Senators say Mulvaney comments may have broken the law

by Ryan Smith02 May 2018

Senate Democrats are calling on federal officials to investigate the acting director of the Consumer Financial Protection Bureau for possible violations of campaign finance law.

In a letter to the Office of the Special Counsel, six senators – Dianne Feinstein (D-Calif.), Jeff Merkley (D. Ore.), Bernie Sanders (I-Vt.), Ron Wyden (D-Ore.), Sherrod Brown (D-Ohio), and Catherine Cortez-Masto (D-Nev.) – asked the office to investigate whether Acting CFPB Director Mick Mulvaney had violated the Hatch Act during his tenure as a South Carolina congressman.

The letter stems from comments Mulvaney made last month at an American Bankers Association conference.

“I’m going to put my old congressional hat on for a second,” Mulvaney said. “We had a hierarchy in our office in Congress. If you are a lobbyist that never gave us money, I didn’t talk to you. If you are a lobbyist who gave us money, I might talk to you.” Mulvaney also said that lobbyists from his home state were granted an audience regardless of whether they donated to his political campaigns.

In the letter, the senators said that Mulvaney’s remarks appeared to be an admission of “pay-to-play in Congress” and seemed to “urge bank lobbyists to increase campaign donations.”

Mulvaney’s comments drew criticism from both sides of the aisle, but the six Senators are taking it a step further, insinuating that the acting CFPB director may have broken the law. The Hatch Act prohibits government officials from using their positions for political gain.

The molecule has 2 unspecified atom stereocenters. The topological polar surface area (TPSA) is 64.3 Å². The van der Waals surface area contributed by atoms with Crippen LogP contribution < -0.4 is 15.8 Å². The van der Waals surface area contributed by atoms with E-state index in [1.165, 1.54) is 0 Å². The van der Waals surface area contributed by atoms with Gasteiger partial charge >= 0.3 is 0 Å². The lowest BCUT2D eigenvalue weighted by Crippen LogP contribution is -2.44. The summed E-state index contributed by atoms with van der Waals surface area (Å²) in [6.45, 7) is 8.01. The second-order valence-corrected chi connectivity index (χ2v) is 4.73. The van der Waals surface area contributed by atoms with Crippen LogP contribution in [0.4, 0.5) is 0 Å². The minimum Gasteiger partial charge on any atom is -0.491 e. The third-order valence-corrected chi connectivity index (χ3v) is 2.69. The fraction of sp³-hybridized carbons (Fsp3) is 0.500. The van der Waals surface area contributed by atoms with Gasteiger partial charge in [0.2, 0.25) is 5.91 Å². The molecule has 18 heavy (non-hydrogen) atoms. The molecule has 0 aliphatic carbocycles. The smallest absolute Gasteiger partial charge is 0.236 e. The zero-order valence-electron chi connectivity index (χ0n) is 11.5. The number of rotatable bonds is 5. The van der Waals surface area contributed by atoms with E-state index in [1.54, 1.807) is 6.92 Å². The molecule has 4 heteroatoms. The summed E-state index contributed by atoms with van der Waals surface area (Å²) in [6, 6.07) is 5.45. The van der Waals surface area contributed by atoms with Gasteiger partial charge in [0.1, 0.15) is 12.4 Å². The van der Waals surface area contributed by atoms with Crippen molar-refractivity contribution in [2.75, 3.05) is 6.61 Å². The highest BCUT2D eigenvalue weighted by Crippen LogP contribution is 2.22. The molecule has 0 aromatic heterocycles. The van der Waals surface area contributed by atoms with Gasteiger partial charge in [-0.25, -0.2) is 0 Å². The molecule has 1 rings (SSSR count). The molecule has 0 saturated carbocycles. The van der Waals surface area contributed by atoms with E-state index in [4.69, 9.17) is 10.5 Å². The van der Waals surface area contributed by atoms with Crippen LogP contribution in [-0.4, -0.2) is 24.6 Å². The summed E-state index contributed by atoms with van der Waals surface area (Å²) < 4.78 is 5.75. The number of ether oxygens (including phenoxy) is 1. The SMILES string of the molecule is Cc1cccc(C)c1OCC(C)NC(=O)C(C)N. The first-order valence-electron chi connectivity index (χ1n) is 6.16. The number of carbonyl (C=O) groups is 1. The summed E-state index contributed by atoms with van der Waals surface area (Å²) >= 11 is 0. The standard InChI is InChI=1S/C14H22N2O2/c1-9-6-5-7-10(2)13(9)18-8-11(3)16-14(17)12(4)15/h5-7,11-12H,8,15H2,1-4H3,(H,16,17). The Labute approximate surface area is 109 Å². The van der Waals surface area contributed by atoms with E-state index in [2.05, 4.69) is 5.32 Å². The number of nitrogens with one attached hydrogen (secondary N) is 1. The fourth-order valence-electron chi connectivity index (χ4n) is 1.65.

“Using an official speech to solicit campaign donations would violate this law,” a news release from Feinstein’s office said.

“Our ‘We the People’ republic depends on public officials serving the public, not using their public trust to consolidate power or enrich themselves or their associates, which is exactly why the Hatch Act exists,” the senators wrote. “As we see in countries across the globe, the abuse of public office undermines governments’ legitimacy and representative democracy.”

The senators said that Mulvaney’s comments “reinforce the American public’s worst fears about a corrupt Washington establishment that sells access and is rigged for special interests with teams of lobbyists and deep pockets.”


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